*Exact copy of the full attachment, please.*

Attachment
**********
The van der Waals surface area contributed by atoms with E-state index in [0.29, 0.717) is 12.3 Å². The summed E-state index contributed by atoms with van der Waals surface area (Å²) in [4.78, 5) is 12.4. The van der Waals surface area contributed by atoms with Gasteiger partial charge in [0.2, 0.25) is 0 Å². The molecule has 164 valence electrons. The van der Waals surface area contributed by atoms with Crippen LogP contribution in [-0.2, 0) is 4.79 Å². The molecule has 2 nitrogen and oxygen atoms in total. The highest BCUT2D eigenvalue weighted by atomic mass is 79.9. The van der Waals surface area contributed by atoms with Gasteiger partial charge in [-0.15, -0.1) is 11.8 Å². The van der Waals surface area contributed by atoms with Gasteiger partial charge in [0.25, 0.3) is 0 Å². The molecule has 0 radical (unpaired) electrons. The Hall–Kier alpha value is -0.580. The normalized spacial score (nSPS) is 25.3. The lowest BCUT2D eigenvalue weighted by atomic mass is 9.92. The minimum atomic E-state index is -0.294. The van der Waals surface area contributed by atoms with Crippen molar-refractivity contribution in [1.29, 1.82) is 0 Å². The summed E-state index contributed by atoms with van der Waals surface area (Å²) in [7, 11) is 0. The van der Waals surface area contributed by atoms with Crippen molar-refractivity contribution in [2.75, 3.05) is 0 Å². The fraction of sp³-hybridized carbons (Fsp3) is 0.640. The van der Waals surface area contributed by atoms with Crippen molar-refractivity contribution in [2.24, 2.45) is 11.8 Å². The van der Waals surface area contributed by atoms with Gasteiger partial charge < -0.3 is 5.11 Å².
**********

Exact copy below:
The van der Waals surface area contributed by atoms with E-state index in [0.29, 0.717) is 12.3 Å². The summed E-state index contributed by atoms with van der Waals surface area (Å²) in [4.78, 5) is 12.4. The van der Waals surface area contributed by atoms with Gasteiger partial charge in [0.2, 0.25) is 0 Å². The molecule has 164 valence electrons. The van der Waals surface area contributed by atoms with Crippen LogP contribution in [-0.2, 0) is 4.79 Å². The molecule has 2 nitrogen and oxygen atoms in total. The highest BCUT2D eigenvalue weighted by atomic mass is 79.9. The van der Waals surface area contributed by atoms with Gasteiger partial charge in [-0.15, -0.1) is 11.8 Å². The van der Waals surface area contributed by atoms with Gasteiger partial charge in [0.25, 0.3) is 0 Å². The molecule has 0 radical (unpaired) electrons. The Hall–Kier alpha value is -0.580. The normalized spacial score (nSPS) is 25.3. The lowest BCUT2D eigenvalue weighted by atomic mass is 9.92. The minimum atomic E-state index is -0.294. The van der Waals surface area contributed by atoms with Crippen molar-refractivity contribution in [1.29, 1.82) is 0 Å². The summed E-state index contributed by atoms with van der Waals surface area (Å²) in [7, 11) is 0. The van der Waals surface area contributed by atoms with Crippen molar-refractivity contribution in [2.75, 3.05) is 0 Å². The fraction of sp³-hybridized carbons (Fsp3) is 0.640. The van der Waals surface area contributed by atoms with Crippen molar-refractivity contribution in [2.24, 2.45) is 11.8 Å². The van der Waals surface area contributed by atoms with Gasteiger partial charge < -0.3 is 5.11 Å².